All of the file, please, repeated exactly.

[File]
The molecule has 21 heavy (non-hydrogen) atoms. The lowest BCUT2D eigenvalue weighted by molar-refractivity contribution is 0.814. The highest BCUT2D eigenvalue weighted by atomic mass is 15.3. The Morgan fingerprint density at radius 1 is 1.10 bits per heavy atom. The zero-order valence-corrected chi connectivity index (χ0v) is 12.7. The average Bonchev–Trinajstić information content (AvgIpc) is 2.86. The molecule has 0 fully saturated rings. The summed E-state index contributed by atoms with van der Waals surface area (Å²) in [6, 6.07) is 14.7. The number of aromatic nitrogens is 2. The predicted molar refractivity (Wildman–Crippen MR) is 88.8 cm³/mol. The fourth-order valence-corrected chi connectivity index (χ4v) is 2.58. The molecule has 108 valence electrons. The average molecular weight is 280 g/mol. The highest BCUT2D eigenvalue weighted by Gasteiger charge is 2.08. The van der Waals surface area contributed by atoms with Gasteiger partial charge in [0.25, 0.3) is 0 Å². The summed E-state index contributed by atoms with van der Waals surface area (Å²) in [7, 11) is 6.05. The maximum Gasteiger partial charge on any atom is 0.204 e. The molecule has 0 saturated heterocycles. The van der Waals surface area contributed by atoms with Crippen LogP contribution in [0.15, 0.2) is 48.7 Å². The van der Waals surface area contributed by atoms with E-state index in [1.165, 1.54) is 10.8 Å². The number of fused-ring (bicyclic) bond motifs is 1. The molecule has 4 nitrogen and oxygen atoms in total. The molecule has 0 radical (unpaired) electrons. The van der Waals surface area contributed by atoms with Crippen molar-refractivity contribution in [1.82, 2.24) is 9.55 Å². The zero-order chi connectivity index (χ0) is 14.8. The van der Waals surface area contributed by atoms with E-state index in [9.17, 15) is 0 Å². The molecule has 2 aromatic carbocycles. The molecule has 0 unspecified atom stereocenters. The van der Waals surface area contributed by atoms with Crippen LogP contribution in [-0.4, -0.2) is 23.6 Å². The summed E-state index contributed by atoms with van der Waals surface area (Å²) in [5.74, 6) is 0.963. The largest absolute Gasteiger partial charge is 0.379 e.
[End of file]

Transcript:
The molecule has 21 heavy (non-hydrogen) atoms. The lowest BCUT2D eigenvalue weighted by molar-refractivity contribution is 0.814. The highest BCUT2D eigenvalue weighted by atomic mass is 15.3. The Morgan fingerprint density at radius 1 is 1.10 bits per heavy atom. The zero-order valence-corrected chi connectivity index (χ0v) is 12.7. The average Bonchev–Trinajstić information content (AvgIpc) is 2.86. The molecule has 0 fully saturated rings. The summed E-state index contributed by atoms with van der Waals surface area (Å²) in [6, 6.07) is 14.7. The number of aromatic nitrogens is 2. The predicted molar refractivity (Wildman–Crippen MR) is 88.8 cm³/mol. The fourth-order valence-corrected chi connectivity index (χ4v) is 2.58. The molecule has 108 valence electrons. The average molecular weight is 280 g/mol. The highest BCUT2D eigenvalue weighted by Gasteiger charge is 2.08. The van der Waals surface area contributed by atoms with Gasteiger partial charge in [0.25, 0.3) is 0 Å². The summed E-state index contributed by atoms with van der Waals surface area (Å²) in [7, 11) is 6.05. The maximum Gasteiger partial charge on any atom is 0.204 e. The molecule has 0 saturated heterocycles. The van der Waals surface area contributed by atoms with Crippen LogP contribution in [0.15, 0.2) is 48.7 Å². The van der Waals surface area contributed by atoms with E-state index in [1.165, 1.54) is 10.8 Å². The number of fused-ring (bicyclic) bond motifs is 1. The molecule has 4 nitrogen and oxygen atoms in total. The molecule has 0 radical (unpaired) electrons. The van der Waals surface area contributed by atoms with Crippen molar-refractivity contribution in [1.82, 2.24) is 9.55 Å². The zero-order chi connectivity index (χ0) is 14.8. The van der Waals surface area contributed by atoms with E-state index in [9.17, 15) is 0 Å². The molecule has 2 aromatic carbocycles. The molecule has 0 unspecified atom stereocenters. The van der Waals surface area contributed by atoms with Crippen LogP contribution in [-0.4, -0.2) is 23.6 Å². The summed E-state index contributed by atoms with van der Waals surface area (Å²) in [5.74, 6) is 0.963. The largest absolute Gasteiger partial charge is 0.379 e.